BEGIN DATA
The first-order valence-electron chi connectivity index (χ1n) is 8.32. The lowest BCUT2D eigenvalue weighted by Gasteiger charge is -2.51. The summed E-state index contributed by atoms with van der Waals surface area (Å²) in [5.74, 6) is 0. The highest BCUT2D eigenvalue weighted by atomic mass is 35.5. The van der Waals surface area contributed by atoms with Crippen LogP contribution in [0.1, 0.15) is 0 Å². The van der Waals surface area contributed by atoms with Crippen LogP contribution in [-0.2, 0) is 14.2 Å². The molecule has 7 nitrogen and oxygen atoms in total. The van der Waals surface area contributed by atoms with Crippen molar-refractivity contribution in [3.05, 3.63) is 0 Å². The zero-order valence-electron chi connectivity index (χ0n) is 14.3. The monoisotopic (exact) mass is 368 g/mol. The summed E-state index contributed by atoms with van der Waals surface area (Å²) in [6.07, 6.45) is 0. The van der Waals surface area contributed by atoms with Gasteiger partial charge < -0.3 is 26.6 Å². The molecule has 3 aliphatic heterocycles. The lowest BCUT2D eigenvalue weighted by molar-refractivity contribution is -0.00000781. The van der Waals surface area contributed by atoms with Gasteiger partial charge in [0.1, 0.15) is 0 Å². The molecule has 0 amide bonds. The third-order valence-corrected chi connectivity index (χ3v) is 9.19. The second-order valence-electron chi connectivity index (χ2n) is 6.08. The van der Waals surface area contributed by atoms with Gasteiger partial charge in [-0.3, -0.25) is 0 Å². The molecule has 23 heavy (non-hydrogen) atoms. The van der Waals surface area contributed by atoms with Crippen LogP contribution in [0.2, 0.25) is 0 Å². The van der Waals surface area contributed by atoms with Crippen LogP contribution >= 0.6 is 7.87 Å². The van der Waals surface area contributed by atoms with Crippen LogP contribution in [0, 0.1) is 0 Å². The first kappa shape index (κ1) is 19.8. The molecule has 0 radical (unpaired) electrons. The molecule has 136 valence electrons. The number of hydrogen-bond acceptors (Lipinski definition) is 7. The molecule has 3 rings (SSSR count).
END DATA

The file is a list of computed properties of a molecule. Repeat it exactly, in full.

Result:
The first-order valence-electron chi connectivity index (χ1n) is 8.32. The lowest BCUT2D eigenvalue weighted by Gasteiger charge is -2.51. The summed E-state index contributed by atoms with van der Waals surface area (Å²) in [5.74, 6) is 0. The highest BCUT2D eigenvalue weighted by atomic mass is 35.5. The van der Waals surface area contributed by atoms with Crippen LogP contribution in [0.1, 0.15) is 0 Å². The van der Waals surface area contributed by atoms with Crippen LogP contribution in [-0.2, 0) is 14.2 Å². The molecule has 7 nitrogen and oxygen atoms in total. The van der Waals surface area contributed by atoms with Crippen molar-refractivity contribution in [3.05, 3.63) is 0 Å². The zero-order valence-electron chi connectivity index (χ0n) is 14.3. The monoisotopic (exact) mass is 368 g/mol. The summed E-state index contributed by atoms with van der Waals surface area (Å²) in [6.07, 6.45) is 0. The van der Waals surface area contributed by atoms with Gasteiger partial charge < -0.3 is 26.6 Å². The molecule has 3 aliphatic heterocycles. The lowest BCUT2D eigenvalue weighted by molar-refractivity contribution is -0.00000781. The van der Waals surface area contributed by atoms with Gasteiger partial charge in [0.1, 0.15) is 0 Å². The molecule has 0 amide bonds. The third-order valence-corrected chi connectivity index (χ3v) is 9.19. The second-order valence-electron chi connectivity index (χ2n) is 6.08. The van der Waals surface area contributed by atoms with Gasteiger partial charge in [-0.3, -0.25) is 0 Å². The molecule has 23 heavy (non-hydrogen) atoms. The van der Waals surface area contributed by atoms with Crippen LogP contribution in [0.2, 0.25) is 0 Å². The van der Waals surface area contributed by atoms with Crippen LogP contribution >= 0.6 is 7.87 Å². The van der Waals surface area contributed by atoms with Crippen LogP contribution in [0, 0.1) is 0 Å². The first kappa shape index (κ1) is 19.8. The molecule has 0 radical (unpaired) electrons. The molecule has 136 valence electrons. The number of hydrogen-bond acceptors (Lipinski definition) is 7. The molecule has 3 rings (SSSR count).